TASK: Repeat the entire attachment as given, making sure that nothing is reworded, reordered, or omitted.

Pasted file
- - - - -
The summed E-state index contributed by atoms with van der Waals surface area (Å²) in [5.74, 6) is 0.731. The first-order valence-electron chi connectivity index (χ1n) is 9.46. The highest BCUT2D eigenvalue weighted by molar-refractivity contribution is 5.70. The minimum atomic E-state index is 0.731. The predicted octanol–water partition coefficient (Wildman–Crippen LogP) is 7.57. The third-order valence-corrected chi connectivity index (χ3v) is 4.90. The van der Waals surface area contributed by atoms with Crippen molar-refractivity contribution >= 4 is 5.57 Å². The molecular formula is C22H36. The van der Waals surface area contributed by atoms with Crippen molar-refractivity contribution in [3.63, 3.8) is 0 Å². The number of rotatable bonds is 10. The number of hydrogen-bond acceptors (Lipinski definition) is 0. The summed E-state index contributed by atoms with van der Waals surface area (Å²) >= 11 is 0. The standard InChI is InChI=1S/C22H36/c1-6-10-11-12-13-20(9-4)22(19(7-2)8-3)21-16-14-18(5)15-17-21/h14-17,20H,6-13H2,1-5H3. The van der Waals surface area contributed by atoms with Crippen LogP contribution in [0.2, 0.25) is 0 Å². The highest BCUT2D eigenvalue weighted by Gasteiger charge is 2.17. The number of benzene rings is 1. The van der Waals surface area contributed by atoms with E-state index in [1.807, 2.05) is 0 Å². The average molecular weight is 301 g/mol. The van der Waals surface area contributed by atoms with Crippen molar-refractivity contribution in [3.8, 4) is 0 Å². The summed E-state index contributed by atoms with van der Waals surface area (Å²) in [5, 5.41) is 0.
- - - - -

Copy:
The summed E-state index contributed by atoms with van der Waals surface area (Å²) in [5.74, 6) is 0.731. The first-order valence-electron chi connectivity index (χ1n) is 9.46. The highest BCUT2D eigenvalue weighted by molar-refractivity contribution is 5.70. The minimum atomic E-state index is 0.731. The predicted octanol–water partition coefficient (Wildman–Crippen LogP) is 7.57. The third-order valence-corrected chi connectivity index (χ3v) is 4.90. The van der Waals surface area contributed by atoms with Crippen molar-refractivity contribution >= 4 is 5.57 Å². The molecular formula is C22H36. The van der Waals surface area contributed by atoms with Crippen molar-refractivity contribution in [3.63, 3.8) is 0 Å². The number of rotatable bonds is 10. The number of hydrogen-bond acceptors (Lipinski definition) is 0. The summed E-state index contributed by atoms with van der Waals surface area (Å²) >= 11 is 0. The standard InChI is InChI=1S/C22H36/c1-6-10-11-12-13-20(9-4)22(19(7-2)8-3)21-16-14-18(5)15-17-21/h14-17,20H,6-13H2,1-5H3. The van der Waals surface area contributed by atoms with Crippen LogP contribution in [0.2, 0.25) is 0 Å². The highest BCUT2D eigenvalue weighted by Gasteiger charge is 2.17. The number of benzene rings is 1. The van der Waals surface area contributed by atoms with E-state index in [1.807, 2.05) is 0 Å². The average molecular weight is 301 g/mol. The van der Waals surface area contributed by atoms with Crippen molar-refractivity contribution in [3.8, 4) is 0 Å². The summed E-state index contributed by atoms with van der Waals surface area (Å²) in [5, 5.41) is 0.